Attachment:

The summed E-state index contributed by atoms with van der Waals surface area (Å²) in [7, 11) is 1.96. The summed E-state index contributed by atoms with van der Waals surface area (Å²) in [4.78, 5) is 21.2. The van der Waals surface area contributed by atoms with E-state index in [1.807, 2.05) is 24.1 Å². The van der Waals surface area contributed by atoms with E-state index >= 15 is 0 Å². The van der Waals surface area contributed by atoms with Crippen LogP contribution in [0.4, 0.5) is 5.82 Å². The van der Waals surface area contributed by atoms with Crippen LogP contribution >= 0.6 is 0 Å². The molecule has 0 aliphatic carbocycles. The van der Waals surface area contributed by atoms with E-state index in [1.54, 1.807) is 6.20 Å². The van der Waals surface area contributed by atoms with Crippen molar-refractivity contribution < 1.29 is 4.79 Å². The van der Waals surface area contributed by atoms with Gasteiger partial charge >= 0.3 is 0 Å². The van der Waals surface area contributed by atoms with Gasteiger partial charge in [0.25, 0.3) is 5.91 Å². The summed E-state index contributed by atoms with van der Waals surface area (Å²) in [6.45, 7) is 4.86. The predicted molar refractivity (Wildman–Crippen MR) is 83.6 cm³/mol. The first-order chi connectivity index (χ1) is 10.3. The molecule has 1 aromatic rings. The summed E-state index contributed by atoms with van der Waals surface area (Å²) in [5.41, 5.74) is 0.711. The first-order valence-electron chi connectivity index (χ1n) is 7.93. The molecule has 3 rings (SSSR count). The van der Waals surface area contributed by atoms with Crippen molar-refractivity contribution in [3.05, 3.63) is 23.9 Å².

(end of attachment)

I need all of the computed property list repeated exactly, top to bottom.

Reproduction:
The summed E-state index contributed by atoms with van der Waals surface area (Å²) in [7, 11) is 1.96. The summed E-state index contributed by atoms with van der Waals surface area (Å²) in [4.78, 5) is 21.2. The van der Waals surface area contributed by atoms with E-state index in [1.807, 2.05) is 24.1 Å². The van der Waals surface area contributed by atoms with E-state index >= 15 is 0 Å². The van der Waals surface area contributed by atoms with Crippen LogP contribution in [0.4, 0.5) is 5.82 Å². The van der Waals surface area contributed by atoms with Crippen LogP contribution >= 0.6 is 0 Å². The molecule has 0 aliphatic carbocycles. The van der Waals surface area contributed by atoms with E-state index in [1.54, 1.807) is 6.20 Å². The van der Waals surface area contributed by atoms with Crippen molar-refractivity contribution < 1.29 is 4.79 Å². The van der Waals surface area contributed by atoms with Gasteiger partial charge >= 0.3 is 0 Å². The van der Waals surface area contributed by atoms with Gasteiger partial charge in [0.25, 0.3) is 5.91 Å². The summed E-state index contributed by atoms with van der Waals surface area (Å²) in [6.45, 7) is 4.86. The predicted molar refractivity (Wildman–Crippen MR) is 83.6 cm³/mol. The first-order chi connectivity index (χ1) is 10.3. The molecule has 1 aromatic rings. The summed E-state index contributed by atoms with van der Waals surface area (Å²) in [5.41, 5.74) is 0.711. The first-order valence-electron chi connectivity index (χ1n) is 7.93. The molecule has 3 rings (SSSR count). The van der Waals surface area contributed by atoms with Crippen molar-refractivity contribution in [3.05, 3.63) is 23.9 Å².